- California Court of Appeal Holds Defendant Did Not Waive Its Right To Compel Arbitration By Waiting Until After Class Certification Where Other Class Members--But Not Plaintiff--Had Agreed To Arbitrate
- December 26, 2011 | Authors: Travis Anderson; Thomas R. Kaufman
- Law Firms: Sheppard, Mullin, Richter & Hampton LLP - San Diego Office ; Sheppard, Mullin, Richter & Hampton LLP - Los Angeles Office
In Sky Sports, Inc. v. Superior Court, (2nd Dist., Div. 3, Dec. 15, 2011) Case No. B233820, the California Court of Appeal held that a defendant does not waive its right to compel arbitration of a class action by waiting to file a motion to compel arbitration until the class has been certified, where some of the class members, but not the class representative, signed arbitration agreements with defendant.
Plaintiff, a private security guard, filed a class action against his employer, Sky Sports, Inc. ("Sky Sports") for failing to provide rest breaks to its security guard employees. In its answer to the complaint, Sky Sports contended the action was barred by a mandatory arbitration agreement. Although plaintiff had not signed an arbitration agreement with Sky Sports, many other putative class members had.
Plaintiff subsequently moved to certify a class of "all current and former licensed security guards." In its opposition, Sky Sports submitted a list of putative class members who had signed arbitration agreements. Sky Sports contended that plaintiff was an inadequate class representative because he had not signed such an agreement. Sky Sports further contended that plaintiff could not use the class action procedure to circumvent valid arbitration agreements. The trial court agreed with the plaintiff. It certified the class and ruled that Sky Sports had waived its right to arbitration by unreasonably delaying in filing their motion to compel arbitration. Sky Sports filed a petition for writ of mandate to overturn the trial court, and the Court of Appeal stayed the proceedings and granted the petition.
The Court of Appeal explained that Sky Sports could not have filed a petition to compel arbitration before the class was certified because the plaintiff was not a party to its arbitration agreement. California Code of Civil Procedure section 1281.2, the statute providing the procedure to file a motion to compel arbitration, requires the existence of an arbitration agreement between the parties. As a result, it would have been premature for Sky Sports to file a precertification motion to compel arbitration because the plaintiff could have "narrowed the class to include only those employees who did not sign the agreements." Therefore, Sky Sports had no choice but to wait until the class was certified before it could bring its motion to compel arbitration.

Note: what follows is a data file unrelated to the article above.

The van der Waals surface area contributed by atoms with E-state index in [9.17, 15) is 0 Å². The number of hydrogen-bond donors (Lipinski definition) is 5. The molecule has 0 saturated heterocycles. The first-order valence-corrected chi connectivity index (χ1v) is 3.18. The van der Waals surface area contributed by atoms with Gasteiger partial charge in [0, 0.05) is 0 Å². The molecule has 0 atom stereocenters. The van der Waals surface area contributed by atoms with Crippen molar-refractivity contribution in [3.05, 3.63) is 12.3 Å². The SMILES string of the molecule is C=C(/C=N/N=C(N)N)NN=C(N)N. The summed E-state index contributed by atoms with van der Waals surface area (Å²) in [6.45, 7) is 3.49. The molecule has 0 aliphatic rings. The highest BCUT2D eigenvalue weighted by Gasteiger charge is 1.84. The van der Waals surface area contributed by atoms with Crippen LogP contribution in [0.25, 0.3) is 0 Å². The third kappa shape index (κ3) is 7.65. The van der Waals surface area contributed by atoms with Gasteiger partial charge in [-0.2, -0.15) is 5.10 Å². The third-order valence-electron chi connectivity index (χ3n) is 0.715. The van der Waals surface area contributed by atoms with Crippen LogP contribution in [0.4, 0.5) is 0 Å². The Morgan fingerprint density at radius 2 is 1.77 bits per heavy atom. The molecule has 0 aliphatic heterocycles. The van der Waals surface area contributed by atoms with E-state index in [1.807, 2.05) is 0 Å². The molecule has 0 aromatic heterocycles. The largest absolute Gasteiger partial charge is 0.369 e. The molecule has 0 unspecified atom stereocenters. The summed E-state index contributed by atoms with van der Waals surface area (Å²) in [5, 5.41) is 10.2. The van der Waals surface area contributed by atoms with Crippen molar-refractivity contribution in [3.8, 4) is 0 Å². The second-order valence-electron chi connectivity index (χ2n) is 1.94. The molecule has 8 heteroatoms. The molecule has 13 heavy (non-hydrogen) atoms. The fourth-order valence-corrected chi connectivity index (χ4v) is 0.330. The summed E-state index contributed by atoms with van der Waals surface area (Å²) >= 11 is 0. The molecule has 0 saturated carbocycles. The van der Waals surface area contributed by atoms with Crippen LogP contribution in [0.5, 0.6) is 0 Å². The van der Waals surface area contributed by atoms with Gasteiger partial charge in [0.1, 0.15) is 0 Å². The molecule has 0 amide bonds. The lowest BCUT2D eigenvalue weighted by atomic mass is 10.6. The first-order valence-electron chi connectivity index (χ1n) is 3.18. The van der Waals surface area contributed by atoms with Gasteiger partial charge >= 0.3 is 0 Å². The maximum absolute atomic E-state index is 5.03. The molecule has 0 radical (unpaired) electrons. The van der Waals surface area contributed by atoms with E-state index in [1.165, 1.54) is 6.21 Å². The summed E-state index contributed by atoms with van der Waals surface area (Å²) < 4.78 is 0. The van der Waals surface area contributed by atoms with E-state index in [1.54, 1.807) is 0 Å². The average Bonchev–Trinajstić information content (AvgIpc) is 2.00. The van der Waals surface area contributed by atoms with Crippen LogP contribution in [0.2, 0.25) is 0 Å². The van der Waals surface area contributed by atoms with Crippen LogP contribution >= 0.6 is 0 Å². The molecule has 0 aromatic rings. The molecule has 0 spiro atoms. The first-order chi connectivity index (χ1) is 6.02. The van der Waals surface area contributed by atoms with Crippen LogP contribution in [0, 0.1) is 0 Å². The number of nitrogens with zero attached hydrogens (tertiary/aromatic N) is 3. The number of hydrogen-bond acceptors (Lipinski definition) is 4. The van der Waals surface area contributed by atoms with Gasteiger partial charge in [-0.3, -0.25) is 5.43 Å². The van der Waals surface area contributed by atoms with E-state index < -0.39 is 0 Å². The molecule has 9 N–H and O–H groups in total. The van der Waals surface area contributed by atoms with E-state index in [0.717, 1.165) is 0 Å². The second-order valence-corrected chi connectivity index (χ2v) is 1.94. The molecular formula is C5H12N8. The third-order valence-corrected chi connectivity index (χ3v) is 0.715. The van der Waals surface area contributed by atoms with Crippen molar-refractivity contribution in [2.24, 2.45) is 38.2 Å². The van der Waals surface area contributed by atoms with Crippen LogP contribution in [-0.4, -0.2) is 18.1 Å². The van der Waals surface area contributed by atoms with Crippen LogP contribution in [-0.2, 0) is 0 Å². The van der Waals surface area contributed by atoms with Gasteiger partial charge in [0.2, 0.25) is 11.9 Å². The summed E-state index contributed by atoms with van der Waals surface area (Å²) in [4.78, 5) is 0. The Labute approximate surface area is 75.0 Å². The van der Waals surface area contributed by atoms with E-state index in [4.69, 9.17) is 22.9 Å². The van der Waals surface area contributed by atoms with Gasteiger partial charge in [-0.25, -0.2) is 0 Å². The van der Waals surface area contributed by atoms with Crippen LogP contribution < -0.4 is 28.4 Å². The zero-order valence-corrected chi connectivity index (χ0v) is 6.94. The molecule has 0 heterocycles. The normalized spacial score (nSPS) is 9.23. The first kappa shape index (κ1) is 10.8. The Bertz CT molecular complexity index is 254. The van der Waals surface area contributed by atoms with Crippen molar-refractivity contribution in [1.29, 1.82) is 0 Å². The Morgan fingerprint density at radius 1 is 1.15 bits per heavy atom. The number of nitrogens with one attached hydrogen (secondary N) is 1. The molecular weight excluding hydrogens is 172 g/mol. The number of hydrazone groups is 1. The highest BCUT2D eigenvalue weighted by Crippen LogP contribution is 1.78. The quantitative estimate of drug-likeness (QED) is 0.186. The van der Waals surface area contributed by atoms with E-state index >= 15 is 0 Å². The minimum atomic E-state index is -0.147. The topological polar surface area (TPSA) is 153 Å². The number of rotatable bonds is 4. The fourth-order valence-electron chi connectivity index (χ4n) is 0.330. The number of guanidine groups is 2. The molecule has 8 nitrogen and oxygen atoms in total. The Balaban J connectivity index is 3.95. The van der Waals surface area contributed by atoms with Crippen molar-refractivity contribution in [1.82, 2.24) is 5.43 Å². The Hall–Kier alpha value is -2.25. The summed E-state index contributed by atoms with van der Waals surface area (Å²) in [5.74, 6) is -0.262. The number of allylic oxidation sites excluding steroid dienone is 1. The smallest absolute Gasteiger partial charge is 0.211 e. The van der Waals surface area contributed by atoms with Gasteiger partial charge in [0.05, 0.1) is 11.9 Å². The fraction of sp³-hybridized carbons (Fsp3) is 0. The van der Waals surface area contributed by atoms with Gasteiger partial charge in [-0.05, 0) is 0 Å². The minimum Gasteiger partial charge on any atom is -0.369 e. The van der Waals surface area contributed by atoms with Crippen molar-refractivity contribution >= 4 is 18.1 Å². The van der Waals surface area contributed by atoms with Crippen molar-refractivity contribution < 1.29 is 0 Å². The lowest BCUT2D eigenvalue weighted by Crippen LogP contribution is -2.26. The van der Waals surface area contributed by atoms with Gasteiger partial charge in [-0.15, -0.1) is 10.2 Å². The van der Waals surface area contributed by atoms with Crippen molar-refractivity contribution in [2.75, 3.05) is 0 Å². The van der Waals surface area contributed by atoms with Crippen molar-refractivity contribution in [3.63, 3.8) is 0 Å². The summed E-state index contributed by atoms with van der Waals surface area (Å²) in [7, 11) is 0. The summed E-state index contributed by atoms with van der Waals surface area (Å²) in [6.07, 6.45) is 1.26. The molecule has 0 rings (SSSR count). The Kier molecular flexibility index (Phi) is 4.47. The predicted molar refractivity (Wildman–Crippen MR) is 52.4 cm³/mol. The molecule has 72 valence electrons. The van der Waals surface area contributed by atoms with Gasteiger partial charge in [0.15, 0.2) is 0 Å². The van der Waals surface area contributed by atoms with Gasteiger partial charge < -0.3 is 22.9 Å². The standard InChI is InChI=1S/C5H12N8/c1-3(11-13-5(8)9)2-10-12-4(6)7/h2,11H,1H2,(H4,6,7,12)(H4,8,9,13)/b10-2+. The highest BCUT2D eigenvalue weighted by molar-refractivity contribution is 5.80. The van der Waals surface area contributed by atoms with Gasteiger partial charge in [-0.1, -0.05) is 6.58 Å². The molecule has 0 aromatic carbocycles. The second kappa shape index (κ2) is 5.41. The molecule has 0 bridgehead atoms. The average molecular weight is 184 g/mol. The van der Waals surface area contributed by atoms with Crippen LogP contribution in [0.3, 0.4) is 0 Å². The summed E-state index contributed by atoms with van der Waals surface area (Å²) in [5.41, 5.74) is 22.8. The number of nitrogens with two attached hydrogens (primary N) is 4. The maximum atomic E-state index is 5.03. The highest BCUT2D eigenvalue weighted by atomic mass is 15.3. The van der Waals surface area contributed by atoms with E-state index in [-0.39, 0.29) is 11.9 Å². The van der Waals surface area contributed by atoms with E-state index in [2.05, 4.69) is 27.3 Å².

The appellate court stated that "[a] class action is a procedural device and cannot be used to subvert an otherwise enforceable contract." Because Sky Sports could not have brought its motion before the class was certified, its delay "cannot constitute a waiver . . . Until the class was certified, the pleading requirements to move to compel arbitration under section 1281.2 were not satisfied." The Court of Appeal issued a writ of mandate directing the trial court to vacate its order denying the company's motion to compel arbitration.
The court did not, however, address the issue of whether the arbitration agreement was enforceable. For example, the opinion does not specify whether the arbitration agreement contained a class action waiver and, if so, whether such a waiver would be enforceable. Instead the court simply remanded the matter to the trial court to consider the substance of the argument as to whether there was a valid arbitration agreement.
Despite the narrowness of its holding, Sky Sports, Inc. is a valuable case for both employers and class-action defendants alike. When the named plaintiff is not a party to an arbitration agreement, but the putative class includes members who are parties to arbitration agreements with the defendant, the defendant may wait until class certification before bringing a motion to compel arbitration. The decision also highlights that a court cannot simply ignore the arbitration agreements of putative class members, but must instead determine whether they are enforceable, and what their impact will be on class issues such as numerosity and commonality. Defendants should therefore raise the existence of arbitration agreements in opposition to class certification.